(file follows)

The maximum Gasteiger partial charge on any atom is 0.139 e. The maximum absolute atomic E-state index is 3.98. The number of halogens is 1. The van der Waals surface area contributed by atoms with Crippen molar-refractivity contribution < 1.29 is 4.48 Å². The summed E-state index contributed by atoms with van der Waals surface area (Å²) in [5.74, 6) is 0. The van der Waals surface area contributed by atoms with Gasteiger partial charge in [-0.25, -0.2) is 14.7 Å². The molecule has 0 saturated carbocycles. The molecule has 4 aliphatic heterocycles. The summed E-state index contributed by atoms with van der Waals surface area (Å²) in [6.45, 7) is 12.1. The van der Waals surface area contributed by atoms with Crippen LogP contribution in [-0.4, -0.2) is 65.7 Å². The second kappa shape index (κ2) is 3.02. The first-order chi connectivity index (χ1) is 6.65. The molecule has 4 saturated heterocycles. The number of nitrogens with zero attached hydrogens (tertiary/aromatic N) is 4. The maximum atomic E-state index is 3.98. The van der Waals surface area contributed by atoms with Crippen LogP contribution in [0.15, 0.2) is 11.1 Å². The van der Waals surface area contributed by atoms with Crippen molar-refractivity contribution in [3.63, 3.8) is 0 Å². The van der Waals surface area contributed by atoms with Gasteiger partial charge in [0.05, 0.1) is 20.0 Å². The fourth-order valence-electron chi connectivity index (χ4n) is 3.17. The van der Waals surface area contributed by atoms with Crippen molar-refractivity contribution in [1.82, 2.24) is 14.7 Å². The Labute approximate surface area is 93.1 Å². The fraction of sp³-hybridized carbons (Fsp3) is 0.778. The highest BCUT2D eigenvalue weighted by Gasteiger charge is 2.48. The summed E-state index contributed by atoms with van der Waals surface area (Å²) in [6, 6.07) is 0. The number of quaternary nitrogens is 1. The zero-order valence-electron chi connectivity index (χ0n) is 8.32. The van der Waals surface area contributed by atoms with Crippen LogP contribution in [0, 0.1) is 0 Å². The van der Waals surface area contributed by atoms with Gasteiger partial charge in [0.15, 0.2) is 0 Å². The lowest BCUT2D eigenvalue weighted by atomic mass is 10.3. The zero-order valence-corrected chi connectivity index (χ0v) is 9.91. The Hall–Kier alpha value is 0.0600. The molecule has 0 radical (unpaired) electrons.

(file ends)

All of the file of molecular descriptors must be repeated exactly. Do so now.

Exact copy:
The maximum Gasteiger partial charge on any atom is 0.139 e. The maximum absolute atomic E-state index is 3.98. The number of halogens is 1. The van der Waals surface area contributed by atoms with Crippen molar-refractivity contribution < 1.29 is 4.48 Å². The summed E-state index contributed by atoms with van der Waals surface area (Å²) in [5.74, 6) is 0. The van der Waals surface area contributed by atoms with Gasteiger partial charge in [-0.25, -0.2) is 14.7 Å². The molecule has 0 saturated carbocycles. The molecule has 4 aliphatic heterocycles. The summed E-state index contributed by atoms with van der Waals surface area (Å²) in [6.45, 7) is 12.1. The van der Waals surface area contributed by atoms with Crippen LogP contribution in [-0.4, -0.2) is 65.7 Å². The second kappa shape index (κ2) is 3.02. The first-order chi connectivity index (χ1) is 6.65. The molecule has 4 saturated heterocycles. The number of nitrogens with zero attached hydrogens (tertiary/aromatic N) is 4. The maximum atomic E-state index is 3.98. The van der Waals surface area contributed by atoms with Crippen LogP contribution in [0.15, 0.2) is 11.1 Å². The van der Waals surface area contributed by atoms with Crippen molar-refractivity contribution in [3.63, 3.8) is 0 Å². The van der Waals surface area contributed by atoms with Gasteiger partial charge in [0.05, 0.1) is 20.0 Å². The fourth-order valence-electron chi connectivity index (χ4n) is 3.17. The van der Waals surface area contributed by atoms with Crippen molar-refractivity contribution in [1.82, 2.24) is 14.7 Å². The Labute approximate surface area is 93.1 Å². The fraction of sp³-hybridized carbons (Fsp3) is 0.778. The highest BCUT2D eigenvalue weighted by Gasteiger charge is 2.48. The summed E-state index contributed by atoms with van der Waals surface area (Å²) in [6, 6.07) is 0. The number of quaternary nitrogens is 1. The zero-order valence-electron chi connectivity index (χ0n) is 8.32. The van der Waals surface area contributed by atoms with Crippen LogP contribution in [0, 0.1) is 0 Å². The van der Waals surface area contributed by atoms with Gasteiger partial charge in [0.15, 0.2) is 0 Å². The lowest BCUT2D eigenvalue weighted by atomic mass is 10.3. The zero-order valence-corrected chi connectivity index (χ0v) is 9.91. The Hall–Kier alpha value is 0.0600. The molecule has 0 radical (unpaired) electrons.